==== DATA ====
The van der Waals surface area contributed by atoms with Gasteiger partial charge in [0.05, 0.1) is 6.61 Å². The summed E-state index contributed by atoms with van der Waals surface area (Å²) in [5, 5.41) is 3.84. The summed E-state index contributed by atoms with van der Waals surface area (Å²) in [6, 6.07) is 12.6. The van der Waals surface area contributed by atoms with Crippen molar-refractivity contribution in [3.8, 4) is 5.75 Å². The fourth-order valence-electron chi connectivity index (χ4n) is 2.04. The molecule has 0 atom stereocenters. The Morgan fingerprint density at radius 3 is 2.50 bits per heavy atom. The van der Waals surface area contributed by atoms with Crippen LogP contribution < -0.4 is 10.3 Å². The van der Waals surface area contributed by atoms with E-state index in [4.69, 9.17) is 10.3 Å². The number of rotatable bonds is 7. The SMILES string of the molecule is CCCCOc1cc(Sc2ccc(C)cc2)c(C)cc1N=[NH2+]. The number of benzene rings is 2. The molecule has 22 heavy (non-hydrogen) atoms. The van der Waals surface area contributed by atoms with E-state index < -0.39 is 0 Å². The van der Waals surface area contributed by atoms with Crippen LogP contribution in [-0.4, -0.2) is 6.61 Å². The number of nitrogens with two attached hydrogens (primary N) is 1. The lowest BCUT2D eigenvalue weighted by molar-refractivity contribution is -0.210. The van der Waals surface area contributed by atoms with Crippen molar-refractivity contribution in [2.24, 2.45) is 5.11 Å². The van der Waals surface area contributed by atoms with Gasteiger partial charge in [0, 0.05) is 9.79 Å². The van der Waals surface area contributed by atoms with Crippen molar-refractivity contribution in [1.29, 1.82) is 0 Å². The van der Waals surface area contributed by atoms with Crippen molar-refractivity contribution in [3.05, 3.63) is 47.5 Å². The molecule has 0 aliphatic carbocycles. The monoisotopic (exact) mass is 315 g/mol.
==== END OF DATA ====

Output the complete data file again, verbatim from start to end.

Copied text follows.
The van der Waals surface area contributed by atoms with Gasteiger partial charge in [0.05, 0.1) is 6.61 Å². The summed E-state index contributed by atoms with van der Waals surface area (Å²) in [5, 5.41) is 3.84. The summed E-state index contributed by atoms with van der Waals surface area (Å²) in [6, 6.07) is 12.6. The van der Waals surface area contributed by atoms with Crippen molar-refractivity contribution in [3.8, 4) is 5.75 Å². The fourth-order valence-electron chi connectivity index (χ4n) is 2.04. The molecule has 0 atom stereocenters. The Morgan fingerprint density at radius 3 is 2.50 bits per heavy atom. The van der Waals surface area contributed by atoms with Crippen LogP contribution < -0.4 is 10.3 Å². The van der Waals surface area contributed by atoms with E-state index in [4.69, 9.17) is 10.3 Å². The number of rotatable bonds is 7. The SMILES string of the molecule is CCCCOc1cc(Sc2ccc(C)cc2)c(C)cc1N=[NH2+]. The number of benzene rings is 2. The molecule has 22 heavy (non-hydrogen) atoms. The van der Waals surface area contributed by atoms with E-state index < -0.39 is 0 Å². The van der Waals surface area contributed by atoms with Crippen LogP contribution in [-0.4, -0.2) is 6.61 Å². The number of nitrogens with two attached hydrogens (primary N) is 1. The lowest BCUT2D eigenvalue weighted by molar-refractivity contribution is -0.210. The van der Waals surface area contributed by atoms with Crippen molar-refractivity contribution in [2.24, 2.45) is 5.11 Å². The van der Waals surface area contributed by atoms with Gasteiger partial charge in [0, 0.05) is 9.79 Å². The van der Waals surface area contributed by atoms with Crippen molar-refractivity contribution in [1.29, 1.82) is 0 Å². The van der Waals surface area contributed by atoms with Crippen molar-refractivity contribution in [3.05, 3.63) is 47.5 Å². The molecule has 0 aliphatic carbocycles. The monoisotopic (exact) mass is 315 g/mol.